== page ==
At Rizhao Huasai Foodstuffs Co., in China's Shandong province, sales
official Cui Min said workers sometimes use a fertilizer mix that includes
human waste on their crops. It's a common practice in China but a clear
violation of the USDA rules.

Mr. See, whose company certified Rizhao Huasai, said workers there signed
an affidavit stating they follow the rules, including those regarding
fertilizers.

Simply trusting the word of a farmer might not be an adequate failsafe,
said Mr. Gale, of the USDA.

In China, "there have always been laws and regulations on the books, but
you find a way around them," he said.

Mutsumi Sakuyoshi, a Japanese inspector who has checked Chinese soybean
fields for many of the world's largest certifiers, said she confronted one
farm's workers after finding an empty plastic bag of herbicide.

Workers told her wind must have blown it from a neighbor's field.

Another farmer gave her an affidavit stating the land under inspection
hadn't been used for at least three years. Ms. Sakuyoshi found the
government official who stamped it and questioned its accuracy.

"He said, 'No. I don't know. I don't care. They just asked me to stamp it,
so I stamped it,' " she said.

Mr. See said American farmers are more skeptical of Chinese organics
because they're a competitive threat to domestic producers.

"I wouldn't say there's probably never any problem with what OCIA has going
on in China, but we find problems all around the world, even in the U.S.,"
he said.

Vague rules

Even when standards are upheld, there are concerns throughout the industry
that rules are unclear.

One of many examples is a rule that livestock must have "access to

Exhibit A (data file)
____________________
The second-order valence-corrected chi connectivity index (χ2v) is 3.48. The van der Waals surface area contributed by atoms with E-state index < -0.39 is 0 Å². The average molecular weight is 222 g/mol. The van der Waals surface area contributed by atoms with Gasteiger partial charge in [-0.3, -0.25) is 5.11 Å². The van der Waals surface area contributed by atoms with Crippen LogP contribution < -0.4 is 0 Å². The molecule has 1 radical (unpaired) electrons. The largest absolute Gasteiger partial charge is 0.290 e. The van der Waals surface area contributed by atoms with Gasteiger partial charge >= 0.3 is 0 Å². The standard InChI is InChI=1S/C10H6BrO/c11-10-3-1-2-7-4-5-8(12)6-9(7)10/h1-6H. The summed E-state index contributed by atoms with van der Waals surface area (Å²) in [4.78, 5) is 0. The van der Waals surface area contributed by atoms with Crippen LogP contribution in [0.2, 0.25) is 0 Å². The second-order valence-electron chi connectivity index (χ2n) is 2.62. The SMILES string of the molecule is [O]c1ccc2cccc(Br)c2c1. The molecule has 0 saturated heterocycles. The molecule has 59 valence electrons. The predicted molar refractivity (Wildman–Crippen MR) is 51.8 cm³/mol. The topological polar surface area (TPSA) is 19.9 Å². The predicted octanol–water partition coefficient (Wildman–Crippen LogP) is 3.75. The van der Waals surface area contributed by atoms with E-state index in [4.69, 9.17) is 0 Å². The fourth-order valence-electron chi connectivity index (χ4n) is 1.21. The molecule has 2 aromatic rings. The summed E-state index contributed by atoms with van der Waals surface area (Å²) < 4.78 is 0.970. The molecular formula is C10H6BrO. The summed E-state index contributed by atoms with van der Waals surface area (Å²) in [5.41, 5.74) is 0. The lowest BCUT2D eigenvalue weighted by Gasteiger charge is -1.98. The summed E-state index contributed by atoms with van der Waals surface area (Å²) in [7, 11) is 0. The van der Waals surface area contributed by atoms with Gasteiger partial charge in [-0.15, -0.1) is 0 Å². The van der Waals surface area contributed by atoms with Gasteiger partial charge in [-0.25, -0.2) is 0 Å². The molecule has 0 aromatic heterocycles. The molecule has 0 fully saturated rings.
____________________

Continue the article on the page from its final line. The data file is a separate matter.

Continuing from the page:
pasture." It doesn't say how much, for how long, or how much of a cow's
meal has to come from leisurely munching.

Big dairies, such as Aurora Organic Dairy and Horizon Organic, were
criticized by activist groups for running "industrial-scale" feedlots,
where they said cows rarely roamed on acres of dry, stubbly grass. Both
companies insist their cows do graze and meet the requirements. Both have
already added pasture.

The debate triggered boycotts and led to a lengthy discussion during the
Dean Foods shareholders meeting in Dallas in May.

The National Organic Standards Board stepped in and offered more detail,
including a provision that cows must be on pasture for at least 120 days
each year. It's now up to the USDA whether to make the recommendation law.

Representatives of both dairies said they support the rule's precision.

Chris Grotegut is a farmer in the Texas Panhandle who grows corn, wheat,
soybeans and other organic crops used in products distributed nationally.
He said enforcing clear rules is the only way to make consumers trust the
organic label.

"That is a concern ... that credibility is maintained and people don't look
at [organics] as a way to turn a conventional product into a fast buck to
cheat the system."

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  POTENTIAL VIOLATORS

Here are a few examples of potential violations taken from hundreds of
certifier audits and complaints provided by the USDA. The agency has not
been able to provide records of confirmed violations.

A company in Italy that produces butter and cheese where dairy cows are
described eating organic feed not certified by the USDA

A certifier in Idaho that sent inspectors with little to no experience
certifying farms, where they overlooked potential violations

A California seed company listed using synthetic fungicide ­ not allowed
under USDA rules ­ in processing seeds

A brewery in Berkeley, Calif., distributing organic beer made without
organic hops

Beef from a Michigan farm sold as organic though it was processed at a
facility that was not organic

A Georgia company selling boxes of pecans labeled organic that contained a
mix of organic and nonorganic nuts

A company in Florida selling shrimp and fish labeled as USDA-certified
organic. No seafood is allowed to carry the organic label

A Michigan farm advertising beef and buffalo meat as organic, though the
farm was never certified. Missing bees create a buzz

 

 

Vicki Morrone

Organic Vegetable and Crop Outreach Specialist

Michigan State University

C.S. Mott Sustainable Food Systems

303 Natural Resources Bldg.

East Lansing, MI 48824

517-353-3542

517-282-3557 (cell)

517-353-3834 (fax)

http://www.MichiganOrganic.msu.edu/

http://www.mottgroup.msu.edu/

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